Chinese energy giant China National Offshore Oil Corporation (CNOOC) has bought oil assets in the US for the first time. CNOOC purchased limited stakes in four deepwater exploitation licences in the Gulf of Mexico from Norway's Statoil. The size of the deal is secret, but Statoil said it was small.
In 2005, an 18.5 billion US dollars CNOOC bid for US energy firm Unocal was withdrawn amidst concerns over the sale of strategic assets to China.
But with the credit crunch slowing down offshore oil exploration, opposition to Chinese investors is now less likely, the Wall Street Journal said last month.
Statoil said it had acquired the US licences over the past two years, and added that it would remain the operator of the licences. CNOOC will now control 20% of the Tucker prospect and have a 10% stake on the licenses of the Krakatoa, Cobra and Logan blocks.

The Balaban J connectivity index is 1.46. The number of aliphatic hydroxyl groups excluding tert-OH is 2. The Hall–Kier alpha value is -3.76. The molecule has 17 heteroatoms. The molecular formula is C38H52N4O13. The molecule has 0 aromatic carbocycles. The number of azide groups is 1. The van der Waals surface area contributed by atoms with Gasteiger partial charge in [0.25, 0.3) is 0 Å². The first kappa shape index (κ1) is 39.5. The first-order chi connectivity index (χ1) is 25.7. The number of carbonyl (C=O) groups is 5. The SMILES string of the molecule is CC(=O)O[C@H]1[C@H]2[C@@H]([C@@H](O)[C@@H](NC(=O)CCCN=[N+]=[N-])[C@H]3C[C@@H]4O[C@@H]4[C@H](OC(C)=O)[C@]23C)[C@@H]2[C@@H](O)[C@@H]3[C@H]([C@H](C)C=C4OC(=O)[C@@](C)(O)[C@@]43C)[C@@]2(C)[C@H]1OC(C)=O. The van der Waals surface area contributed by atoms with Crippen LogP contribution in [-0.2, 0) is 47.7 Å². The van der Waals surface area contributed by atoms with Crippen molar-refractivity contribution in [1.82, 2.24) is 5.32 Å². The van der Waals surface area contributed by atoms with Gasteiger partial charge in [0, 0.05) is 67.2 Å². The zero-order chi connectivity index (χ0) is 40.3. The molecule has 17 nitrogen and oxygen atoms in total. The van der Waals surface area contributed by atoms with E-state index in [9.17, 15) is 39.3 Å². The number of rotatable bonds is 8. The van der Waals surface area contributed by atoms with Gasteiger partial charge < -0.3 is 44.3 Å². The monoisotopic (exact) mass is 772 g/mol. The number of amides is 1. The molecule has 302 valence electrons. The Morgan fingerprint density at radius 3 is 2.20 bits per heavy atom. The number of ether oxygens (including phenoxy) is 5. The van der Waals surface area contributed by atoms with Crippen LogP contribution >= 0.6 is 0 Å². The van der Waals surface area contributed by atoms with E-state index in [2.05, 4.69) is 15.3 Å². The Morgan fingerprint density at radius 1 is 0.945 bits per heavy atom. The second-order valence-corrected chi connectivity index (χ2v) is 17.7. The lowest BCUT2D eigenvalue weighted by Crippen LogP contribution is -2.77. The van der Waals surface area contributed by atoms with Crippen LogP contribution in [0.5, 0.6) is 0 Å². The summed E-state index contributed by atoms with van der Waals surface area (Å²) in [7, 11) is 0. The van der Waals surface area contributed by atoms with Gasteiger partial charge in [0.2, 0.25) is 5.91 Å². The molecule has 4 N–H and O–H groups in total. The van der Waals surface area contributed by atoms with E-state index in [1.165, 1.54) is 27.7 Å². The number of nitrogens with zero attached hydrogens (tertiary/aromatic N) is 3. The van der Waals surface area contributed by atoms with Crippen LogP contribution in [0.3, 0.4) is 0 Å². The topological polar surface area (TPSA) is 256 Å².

In the Gulf of Mexico, it is customary to optimise the portfolio and spread risk involved in exploration drilling efforts, Statoil's spokesman said.
In its earnings statement on Wednesday, Statoil firm reported a 13.9% rise in profits, largely due to financial items including currency effects, but voiced caution about the prospects for an economic recovery.
Although we see signs of improvement in the global economy, there is no firm evidence that industry investment, employment and private consumption have recovered in a sustainable way, chief executive Helge Lund said.